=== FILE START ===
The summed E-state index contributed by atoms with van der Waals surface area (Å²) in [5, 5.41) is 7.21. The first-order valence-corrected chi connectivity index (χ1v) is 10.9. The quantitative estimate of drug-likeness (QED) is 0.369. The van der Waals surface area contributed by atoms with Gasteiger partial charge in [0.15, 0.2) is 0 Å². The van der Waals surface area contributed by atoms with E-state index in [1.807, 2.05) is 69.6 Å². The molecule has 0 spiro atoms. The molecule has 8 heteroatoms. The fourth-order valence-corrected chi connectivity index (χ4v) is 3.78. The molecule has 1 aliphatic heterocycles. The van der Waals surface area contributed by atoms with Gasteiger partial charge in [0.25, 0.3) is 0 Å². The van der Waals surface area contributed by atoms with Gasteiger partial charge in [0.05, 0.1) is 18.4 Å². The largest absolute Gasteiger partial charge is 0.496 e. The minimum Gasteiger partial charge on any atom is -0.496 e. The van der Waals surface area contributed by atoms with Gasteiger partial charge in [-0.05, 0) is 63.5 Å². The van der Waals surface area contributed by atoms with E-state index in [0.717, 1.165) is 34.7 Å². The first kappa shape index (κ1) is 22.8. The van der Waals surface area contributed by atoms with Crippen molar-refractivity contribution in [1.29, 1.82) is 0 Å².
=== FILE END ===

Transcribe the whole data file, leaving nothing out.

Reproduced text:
The summed E-state index contributed by atoms with van der Waals surface area (Å²) in [5, 5.41) is 7.21. The first-order valence-corrected chi connectivity index (χ1v) is 10.9. The quantitative estimate of drug-likeness (QED) is 0.369. The van der Waals surface area contributed by atoms with Gasteiger partial charge in [0.15, 0.2) is 0 Å². The van der Waals surface area contributed by atoms with E-state index in [1.807, 2.05) is 69.6 Å². The molecule has 0 spiro atoms. The molecule has 8 heteroatoms. The fourth-order valence-corrected chi connectivity index (χ4v) is 3.78. The molecule has 1 aliphatic heterocycles. The van der Waals surface area contributed by atoms with Gasteiger partial charge in [0.25, 0.3) is 0 Å². The van der Waals surface area contributed by atoms with Gasteiger partial charge in [0.05, 0.1) is 18.4 Å². The largest absolute Gasteiger partial charge is 0.496 e. The minimum Gasteiger partial charge on any atom is -0.496 e. The van der Waals surface area contributed by atoms with Gasteiger partial charge in [-0.05, 0) is 63.5 Å². The van der Waals surface area contributed by atoms with E-state index in [0.717, 1.165) is 34.7 Å². The first kappa shape index (κ1) is 22.8. The van der Waals surface area contributed by atoms with Crippen molar-refractivity contribution in [1.29, 1.82) is 0 Å².